The WSOP is clearly within its rights to escort you out of the room for taking photos. “Freedom of the Press” has no bearing on this incident whatsoever. Reread the First Amendment, Dan, because the key phrase is “Congress shall make no law … abridging the freedom of speech, or of the press.” Notice how it doesn’t say anything about what the media is allowed to do or not to do — it’s about what *Congress* is allowed to do and not do.

    But the thing people usually overlook when talking about what’s legal and what isn’t is this — it rarely gets to that point.

    You tried to take photos, and they tried to stop you. Nobody deleted the photos off your camera, there was no violence, and nobody ended up in jail — there were no damages done, which basically rules out a civil suit as well. The incident is over, but if something happens again, the exact same scenario will play out — you’ll try to take photos, and they’ll try to stop you.

    So what’s your recourse? To sue them? Good luck. It’d be a silly case that would cost you a lot of money in lawyer’s fees with little to no chance of victory. What would you be suing for, exactly? Of course, before the case ever saw a courtroom, you could kiss your WSOP media credentials goodbye forever. So it’d be a losing proposition for you either way.

    If you wanted the photo of Cernuto waving heroically to the crowd, you should have stood by respectfully with your camera down and your lens cap on. Nobody would have paid you any notice. Then, if that shot becomes available, you take it.


  7. DanM
    says:

    BJ, excellent point about the mugshot. I have added one. And fair enough putting me in my place on my high-minded principles. Seriously, I may be getting a bit carried away.

    No, it’s not a matter of suing or violence or anything like that. I knew I got three frames off, hoped they weren’t blurry, and chose to pick a different battle. I could tell what I was up against …

    I definitely coulda done a better job getting the shot I was looking for.

    The bottom line is that I have been authorized to take photographs in the tournament area, I was doing that, and sorry, but some security guard is never going to stand in my way, and some floorman that I’ve heard be a short-tempered pro-biased tourney official does not have the authority in my mind to prevent me from doing my “job” unless I am getting in the way of him doing his.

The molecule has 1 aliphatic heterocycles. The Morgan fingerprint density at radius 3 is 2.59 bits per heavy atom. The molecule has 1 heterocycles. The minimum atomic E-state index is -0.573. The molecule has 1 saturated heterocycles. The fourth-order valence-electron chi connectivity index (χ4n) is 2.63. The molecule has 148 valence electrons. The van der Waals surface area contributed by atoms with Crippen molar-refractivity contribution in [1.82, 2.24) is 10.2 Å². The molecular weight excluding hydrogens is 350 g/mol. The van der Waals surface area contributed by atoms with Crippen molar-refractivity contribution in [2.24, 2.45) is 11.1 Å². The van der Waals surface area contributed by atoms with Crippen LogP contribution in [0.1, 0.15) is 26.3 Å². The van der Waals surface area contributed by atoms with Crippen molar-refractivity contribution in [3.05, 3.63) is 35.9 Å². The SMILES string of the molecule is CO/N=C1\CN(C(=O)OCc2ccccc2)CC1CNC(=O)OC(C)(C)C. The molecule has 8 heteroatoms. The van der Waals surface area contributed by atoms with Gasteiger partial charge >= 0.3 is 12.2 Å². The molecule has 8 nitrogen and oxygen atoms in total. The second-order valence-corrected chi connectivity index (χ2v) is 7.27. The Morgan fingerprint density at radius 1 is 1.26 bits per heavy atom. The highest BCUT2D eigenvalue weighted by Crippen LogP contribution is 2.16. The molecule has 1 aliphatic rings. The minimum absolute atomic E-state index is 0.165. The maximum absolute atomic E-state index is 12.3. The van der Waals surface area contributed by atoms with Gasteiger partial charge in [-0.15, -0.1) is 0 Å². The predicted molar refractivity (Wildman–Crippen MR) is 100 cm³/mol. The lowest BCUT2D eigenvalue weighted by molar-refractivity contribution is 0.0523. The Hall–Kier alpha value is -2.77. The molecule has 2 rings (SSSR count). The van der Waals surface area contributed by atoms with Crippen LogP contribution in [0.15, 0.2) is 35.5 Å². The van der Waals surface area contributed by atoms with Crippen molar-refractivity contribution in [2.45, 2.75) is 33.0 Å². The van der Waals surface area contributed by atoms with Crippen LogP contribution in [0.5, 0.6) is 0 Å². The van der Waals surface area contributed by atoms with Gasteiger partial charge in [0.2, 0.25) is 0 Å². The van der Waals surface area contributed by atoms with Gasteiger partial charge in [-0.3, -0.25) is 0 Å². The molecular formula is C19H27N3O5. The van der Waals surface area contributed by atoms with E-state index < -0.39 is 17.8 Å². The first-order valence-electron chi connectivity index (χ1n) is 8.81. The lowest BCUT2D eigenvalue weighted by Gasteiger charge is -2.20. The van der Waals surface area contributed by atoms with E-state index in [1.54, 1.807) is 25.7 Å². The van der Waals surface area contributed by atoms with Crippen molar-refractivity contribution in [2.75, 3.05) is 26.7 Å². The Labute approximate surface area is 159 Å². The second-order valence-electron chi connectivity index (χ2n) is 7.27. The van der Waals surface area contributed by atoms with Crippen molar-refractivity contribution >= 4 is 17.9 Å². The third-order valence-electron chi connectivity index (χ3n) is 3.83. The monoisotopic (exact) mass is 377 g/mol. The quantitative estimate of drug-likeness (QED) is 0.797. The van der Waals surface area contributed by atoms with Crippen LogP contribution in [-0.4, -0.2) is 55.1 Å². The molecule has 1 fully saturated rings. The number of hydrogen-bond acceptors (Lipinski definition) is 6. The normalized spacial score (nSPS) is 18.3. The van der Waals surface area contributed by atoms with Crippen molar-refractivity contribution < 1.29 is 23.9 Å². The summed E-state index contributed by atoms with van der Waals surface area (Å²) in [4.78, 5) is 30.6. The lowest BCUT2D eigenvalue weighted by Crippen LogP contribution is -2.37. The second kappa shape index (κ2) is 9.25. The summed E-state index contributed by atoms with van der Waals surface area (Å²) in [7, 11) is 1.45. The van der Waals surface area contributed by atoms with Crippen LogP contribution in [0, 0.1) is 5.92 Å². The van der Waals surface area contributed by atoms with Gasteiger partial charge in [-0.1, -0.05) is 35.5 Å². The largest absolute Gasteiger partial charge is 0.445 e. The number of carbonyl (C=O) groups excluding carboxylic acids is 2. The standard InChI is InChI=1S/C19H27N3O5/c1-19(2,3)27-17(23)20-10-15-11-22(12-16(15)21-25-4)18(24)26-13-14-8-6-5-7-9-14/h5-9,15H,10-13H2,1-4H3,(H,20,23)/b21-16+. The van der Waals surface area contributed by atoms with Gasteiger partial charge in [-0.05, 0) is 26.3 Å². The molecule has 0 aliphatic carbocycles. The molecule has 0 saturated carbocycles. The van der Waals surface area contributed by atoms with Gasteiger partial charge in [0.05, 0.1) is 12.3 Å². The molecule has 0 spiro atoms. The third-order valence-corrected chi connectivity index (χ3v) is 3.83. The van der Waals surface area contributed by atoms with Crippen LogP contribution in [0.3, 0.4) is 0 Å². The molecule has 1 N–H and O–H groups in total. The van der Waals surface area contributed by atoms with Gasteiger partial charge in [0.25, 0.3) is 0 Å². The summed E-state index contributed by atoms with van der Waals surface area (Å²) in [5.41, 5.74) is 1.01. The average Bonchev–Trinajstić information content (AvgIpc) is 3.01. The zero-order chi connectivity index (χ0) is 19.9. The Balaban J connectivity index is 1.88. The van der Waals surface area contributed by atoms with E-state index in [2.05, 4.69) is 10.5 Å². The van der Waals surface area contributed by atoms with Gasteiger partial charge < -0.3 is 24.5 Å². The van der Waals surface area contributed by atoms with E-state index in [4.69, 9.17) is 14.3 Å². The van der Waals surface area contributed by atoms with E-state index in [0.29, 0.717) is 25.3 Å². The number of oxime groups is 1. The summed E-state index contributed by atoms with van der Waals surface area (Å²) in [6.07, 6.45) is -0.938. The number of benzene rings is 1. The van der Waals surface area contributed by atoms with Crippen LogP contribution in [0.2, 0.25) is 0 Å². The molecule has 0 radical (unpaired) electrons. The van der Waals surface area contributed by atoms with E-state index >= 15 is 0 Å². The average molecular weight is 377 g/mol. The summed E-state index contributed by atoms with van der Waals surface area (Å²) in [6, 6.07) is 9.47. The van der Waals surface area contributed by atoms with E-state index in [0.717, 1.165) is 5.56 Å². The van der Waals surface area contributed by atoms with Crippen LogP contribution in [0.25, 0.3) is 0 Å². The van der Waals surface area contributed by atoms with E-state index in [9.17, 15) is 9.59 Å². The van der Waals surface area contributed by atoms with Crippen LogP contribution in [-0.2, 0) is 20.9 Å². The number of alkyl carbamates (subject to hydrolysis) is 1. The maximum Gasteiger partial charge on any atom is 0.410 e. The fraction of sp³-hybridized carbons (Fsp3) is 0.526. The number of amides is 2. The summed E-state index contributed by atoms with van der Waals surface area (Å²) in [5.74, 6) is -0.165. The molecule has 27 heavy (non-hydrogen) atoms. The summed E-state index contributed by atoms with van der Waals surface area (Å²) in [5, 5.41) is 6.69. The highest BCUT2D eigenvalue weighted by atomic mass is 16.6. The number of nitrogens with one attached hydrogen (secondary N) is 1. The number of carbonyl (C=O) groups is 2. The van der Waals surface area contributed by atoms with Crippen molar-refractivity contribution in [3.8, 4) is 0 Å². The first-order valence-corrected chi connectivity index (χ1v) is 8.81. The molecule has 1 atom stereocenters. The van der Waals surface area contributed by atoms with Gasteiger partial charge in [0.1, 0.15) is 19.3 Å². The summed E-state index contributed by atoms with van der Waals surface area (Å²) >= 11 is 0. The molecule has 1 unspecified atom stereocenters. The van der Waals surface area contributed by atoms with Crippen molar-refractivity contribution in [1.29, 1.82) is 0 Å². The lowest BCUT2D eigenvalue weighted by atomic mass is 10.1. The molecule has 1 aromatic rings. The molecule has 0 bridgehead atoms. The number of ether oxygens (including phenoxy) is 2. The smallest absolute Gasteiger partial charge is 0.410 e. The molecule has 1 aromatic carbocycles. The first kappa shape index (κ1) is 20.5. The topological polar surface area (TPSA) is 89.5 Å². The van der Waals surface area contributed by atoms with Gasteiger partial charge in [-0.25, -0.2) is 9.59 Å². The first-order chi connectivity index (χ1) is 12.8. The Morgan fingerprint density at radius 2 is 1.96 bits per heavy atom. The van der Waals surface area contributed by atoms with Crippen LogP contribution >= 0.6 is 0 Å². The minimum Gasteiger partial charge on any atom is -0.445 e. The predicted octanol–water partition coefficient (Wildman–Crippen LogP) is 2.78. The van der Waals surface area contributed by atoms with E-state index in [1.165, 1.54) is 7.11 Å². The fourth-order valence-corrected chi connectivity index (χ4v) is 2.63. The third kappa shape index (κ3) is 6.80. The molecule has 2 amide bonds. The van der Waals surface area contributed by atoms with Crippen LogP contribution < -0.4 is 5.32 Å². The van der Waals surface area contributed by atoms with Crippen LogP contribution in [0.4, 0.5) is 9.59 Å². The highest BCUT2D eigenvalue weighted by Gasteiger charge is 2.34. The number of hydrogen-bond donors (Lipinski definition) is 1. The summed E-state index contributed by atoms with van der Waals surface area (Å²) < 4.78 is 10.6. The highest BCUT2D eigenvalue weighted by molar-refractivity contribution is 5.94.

Save the editorial opinions and what’s in the interests of our hosts here on this private property for after I get the shot but before I publish it.


  8. Kevin Mathers
    says:

    Change100 doing the updates for PokerNews did note that the tournament was stopped because of an emergency and that it was Miami John as the player affected.


  9. DanM
    says:

    **Publishing the photos here, however, fail to add anything to the story in my opinion.***

    I will leave that to the readers. I think even these blurry shots give a sense of the controlled mayhem that took place, and how people responded to it. And if I am wrong, they are welcome to stop coming to Pokerati for a taste of how things really shake down in the poker world.


  10. BJ Nemeth
    says:

    “The bottom line is that I have been authorized to take photographs in the tournament area, I was doing that, and sorry, but some security guard is never going to stand in my way, and some floorman that I’ve heard be a short-tempered pro-biased tourney official does not have the authority in my mind to prevent me from doing my “job” unless I am getting in the way of him doing his.”

    Actually, your own words and photos prove that a security guard *did* stop you.

    And the fact that you’re using not-relevant-to-this-situation adjectives to describe the floorperson proves to me that you’re still on tilt about it too.


  11. BJ Nemeth
    says:

    “I will leave that to the readers.”

    No, that’s an editorial decision, and you made it on your own. And that’s the way it should be. (It’s your site, after all.)

    If you truly “left it to the readers,” you would have taken a poll asking everyone whether or not you should publish the photos, and then acted on the results of the poll.


  12. Vinny B.
    says:

    This is something I see both sides of. Not that I think you did anything wrong, I would have personally used (and preferred) the stock photo.

    I will pray for his health tonight.


  13. Vinny B.
    says:

    And by the way, your headline is unnecesary and isn’t funny, witty, or clever.


  14. Pauly
    says:

    You should change the name of your site to …. Pokerazzi.


  15. California Jen
    says:

    Let’s say first that I never went to journalism school or reported on anything before poker. My technical journo knowledge is limited. I’d like to think that my opinion on this comes from common sense, but that’s subject to debate.